Lintel 24 from Yaxchilan depicts a night scene of royal bloodletting.
'Lintels 24 and 25, removed at Maudslay's request at the end of the nineteenth century, are on permanent display in the British Museum's Mexican Gallery. Lintel 26, the third in the series, is in the Museo Nacional de Antropología, in Mexico City.
The scene represents a bloodletting ritual performed by the king of Yaxchilán, Itsam Balam ('Shield Jaguar' 681-742), and his wife, Lady K'ab'al Xook (Itzamnaaj Bahlen III). The king holds a torch while his principal wife passes a thorn-studded rope through a hole in her tongue. Scrolls of blood can be seen around her mouth.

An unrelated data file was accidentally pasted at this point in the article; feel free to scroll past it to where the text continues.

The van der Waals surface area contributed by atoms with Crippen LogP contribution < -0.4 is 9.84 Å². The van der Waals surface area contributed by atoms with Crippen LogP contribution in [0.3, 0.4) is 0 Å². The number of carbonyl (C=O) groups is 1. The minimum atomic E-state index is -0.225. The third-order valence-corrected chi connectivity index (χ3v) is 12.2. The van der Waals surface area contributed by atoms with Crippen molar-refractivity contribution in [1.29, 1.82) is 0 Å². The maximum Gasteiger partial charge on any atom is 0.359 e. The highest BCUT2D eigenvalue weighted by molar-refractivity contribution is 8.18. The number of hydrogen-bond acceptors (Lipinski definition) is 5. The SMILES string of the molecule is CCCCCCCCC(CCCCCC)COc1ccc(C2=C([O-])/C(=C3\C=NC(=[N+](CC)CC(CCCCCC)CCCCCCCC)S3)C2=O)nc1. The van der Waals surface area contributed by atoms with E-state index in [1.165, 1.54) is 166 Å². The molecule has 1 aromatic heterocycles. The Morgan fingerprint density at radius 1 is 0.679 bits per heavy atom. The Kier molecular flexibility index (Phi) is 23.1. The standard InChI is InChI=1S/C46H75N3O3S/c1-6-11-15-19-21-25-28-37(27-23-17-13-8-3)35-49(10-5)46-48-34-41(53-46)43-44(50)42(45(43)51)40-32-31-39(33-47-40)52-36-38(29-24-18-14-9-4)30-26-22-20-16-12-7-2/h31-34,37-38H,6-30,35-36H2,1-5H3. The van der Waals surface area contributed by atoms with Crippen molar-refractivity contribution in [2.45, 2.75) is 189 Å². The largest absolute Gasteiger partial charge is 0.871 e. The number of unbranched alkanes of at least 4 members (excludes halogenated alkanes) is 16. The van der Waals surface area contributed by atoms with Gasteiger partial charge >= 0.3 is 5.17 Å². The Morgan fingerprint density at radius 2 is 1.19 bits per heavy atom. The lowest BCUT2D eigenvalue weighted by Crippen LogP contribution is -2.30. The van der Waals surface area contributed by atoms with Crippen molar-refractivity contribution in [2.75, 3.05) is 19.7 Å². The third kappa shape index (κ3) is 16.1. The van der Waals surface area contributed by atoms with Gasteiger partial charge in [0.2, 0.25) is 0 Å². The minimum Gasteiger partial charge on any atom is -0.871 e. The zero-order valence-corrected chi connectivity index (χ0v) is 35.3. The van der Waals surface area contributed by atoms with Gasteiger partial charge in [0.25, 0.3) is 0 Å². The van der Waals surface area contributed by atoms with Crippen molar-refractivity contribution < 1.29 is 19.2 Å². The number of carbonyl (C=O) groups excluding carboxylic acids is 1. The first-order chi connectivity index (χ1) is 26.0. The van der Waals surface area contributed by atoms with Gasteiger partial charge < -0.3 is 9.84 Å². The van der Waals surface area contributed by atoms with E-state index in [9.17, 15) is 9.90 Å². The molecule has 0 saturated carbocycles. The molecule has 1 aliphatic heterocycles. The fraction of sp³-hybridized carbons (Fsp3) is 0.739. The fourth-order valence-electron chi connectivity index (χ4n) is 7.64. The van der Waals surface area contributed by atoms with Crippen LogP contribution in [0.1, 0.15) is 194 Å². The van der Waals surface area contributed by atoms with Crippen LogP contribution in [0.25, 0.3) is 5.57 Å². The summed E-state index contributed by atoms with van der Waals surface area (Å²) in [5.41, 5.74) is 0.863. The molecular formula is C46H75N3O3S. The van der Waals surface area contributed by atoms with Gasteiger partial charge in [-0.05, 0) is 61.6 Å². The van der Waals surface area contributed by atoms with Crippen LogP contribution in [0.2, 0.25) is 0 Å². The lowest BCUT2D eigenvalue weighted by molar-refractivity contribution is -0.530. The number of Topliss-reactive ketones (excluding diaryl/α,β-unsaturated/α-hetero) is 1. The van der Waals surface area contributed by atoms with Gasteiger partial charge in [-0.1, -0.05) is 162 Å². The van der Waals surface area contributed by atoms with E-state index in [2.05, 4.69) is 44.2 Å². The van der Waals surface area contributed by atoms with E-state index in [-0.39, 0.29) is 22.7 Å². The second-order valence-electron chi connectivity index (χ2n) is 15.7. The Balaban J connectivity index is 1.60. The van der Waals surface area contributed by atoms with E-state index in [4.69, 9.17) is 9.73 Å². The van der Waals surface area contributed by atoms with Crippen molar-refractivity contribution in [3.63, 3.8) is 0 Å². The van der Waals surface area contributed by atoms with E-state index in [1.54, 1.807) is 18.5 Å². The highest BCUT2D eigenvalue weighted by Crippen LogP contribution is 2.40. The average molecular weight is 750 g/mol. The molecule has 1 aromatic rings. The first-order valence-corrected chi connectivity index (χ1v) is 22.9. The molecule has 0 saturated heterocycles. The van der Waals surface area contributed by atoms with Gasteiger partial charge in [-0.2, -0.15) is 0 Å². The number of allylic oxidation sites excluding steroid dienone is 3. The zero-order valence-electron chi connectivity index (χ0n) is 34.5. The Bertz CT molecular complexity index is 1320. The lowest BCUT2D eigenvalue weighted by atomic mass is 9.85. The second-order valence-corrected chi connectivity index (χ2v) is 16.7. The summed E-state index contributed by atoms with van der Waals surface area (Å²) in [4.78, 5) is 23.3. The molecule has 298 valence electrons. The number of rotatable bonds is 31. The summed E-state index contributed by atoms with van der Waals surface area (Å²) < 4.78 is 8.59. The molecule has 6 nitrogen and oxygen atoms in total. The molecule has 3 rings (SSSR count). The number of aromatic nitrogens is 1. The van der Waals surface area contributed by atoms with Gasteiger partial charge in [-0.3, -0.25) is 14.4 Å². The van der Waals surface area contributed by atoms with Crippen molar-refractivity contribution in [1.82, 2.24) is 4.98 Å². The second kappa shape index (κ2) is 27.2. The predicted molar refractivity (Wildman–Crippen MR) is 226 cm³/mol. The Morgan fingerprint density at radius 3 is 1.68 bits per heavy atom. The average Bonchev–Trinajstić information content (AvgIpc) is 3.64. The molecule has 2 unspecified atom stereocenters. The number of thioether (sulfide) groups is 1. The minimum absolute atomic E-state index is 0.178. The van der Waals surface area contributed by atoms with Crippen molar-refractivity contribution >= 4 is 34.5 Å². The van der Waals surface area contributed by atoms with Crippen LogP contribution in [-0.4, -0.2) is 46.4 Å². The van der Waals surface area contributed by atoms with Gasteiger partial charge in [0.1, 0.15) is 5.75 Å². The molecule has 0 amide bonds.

The first two glyphs in the text at the top of the lintel indicate the event and the date on which it took place, 24 October, AD 709 (5 Eb, 15 Mak in the maya calendar). The last glyph represents the Emblem Glyph (that is, the city name in Maya hierolglyphs) of Yaxchilán. The text on the left of the panel contains the name and titles of Lady K'ab'al Xook. The lintel has traces of blue, turquoise and red pigment.'
© image Justin Kerr